Thomas Cresap

Colonel Thomas Cresap (c1702–c1790) was a pioneer settler in the state of Maryland.

Cresap was born in Skipton, Yorkshire, England, and came to Maryland when fifteen years of age. In 1723 he gave his occupation as that of a carpenter. He settled at the mouth of the Susquehanna River, where he engaged in boat-building. In 1725 he married Hannah Johnson, whose father, Thomas Johnson, on March 24, 1725 had surveyed to himself Mount Johnson Island, at Peach Bottom Ferry. Cresap went to Virginia, but he was not there long before a dozen or more persons attempted to drive him away when he was engaged in hewing timber for his dwelling. He defended himself, and cleft one of his assailants with a broad-ax. He then returned to Maryland.

About 1730 Cresap again moved beyond the frontier and took up about 2,000 acres (8.1 km2) of land in Maryland along Antietam Creek, where he established a store and Indian trading post. He accumulated a large quantity of furs and pelts and shipped them to England. The vessel was captured by the French and he lost everything. In 1739, he was granted 400 acres (1.6 km2) which he named Long Meadows. Cresap is said to have erected a stone and log fort over a spring near the March Run.[1] Cresap moved farther west to within two miles (3 km) of present day Cumberland, Maryland, at Oldtown, where he again embarked in the Indian trade until the beginning of the French and Indian War, when he raised a company of Rangers.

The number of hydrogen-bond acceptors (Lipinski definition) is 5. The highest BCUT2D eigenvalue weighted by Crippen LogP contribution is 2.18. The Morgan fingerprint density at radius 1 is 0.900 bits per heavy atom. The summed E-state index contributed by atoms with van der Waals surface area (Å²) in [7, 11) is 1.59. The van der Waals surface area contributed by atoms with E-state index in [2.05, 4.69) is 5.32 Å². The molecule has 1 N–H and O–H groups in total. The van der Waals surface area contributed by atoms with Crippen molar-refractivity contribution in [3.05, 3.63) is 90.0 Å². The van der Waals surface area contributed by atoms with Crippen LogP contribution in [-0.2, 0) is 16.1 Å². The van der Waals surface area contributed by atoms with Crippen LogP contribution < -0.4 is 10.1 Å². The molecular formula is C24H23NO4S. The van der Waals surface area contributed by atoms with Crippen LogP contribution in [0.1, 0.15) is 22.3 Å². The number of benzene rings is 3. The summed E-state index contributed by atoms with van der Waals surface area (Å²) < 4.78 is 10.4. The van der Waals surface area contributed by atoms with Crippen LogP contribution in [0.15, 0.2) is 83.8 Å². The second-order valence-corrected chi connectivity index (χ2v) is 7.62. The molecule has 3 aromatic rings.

Cresap fought a number of skirmishes with the Indians and stood his ground, assisted by his sons. He was elected a representative from Frederick County, Maryland to the Maryland legislature. When the French and their allies attempted to seize the territory west of the Alleghany Mountains from the English, Cresap and his sons at their own expense raised two companies of volunteer soldiers.

Nicknamed "Big Spoon" by Indians because of his generosity.

Large house.

Trading post famous for its hospitality.

Member of the Ohio Company one of the few Marylanders and only frontiersman to be a member of the Company.

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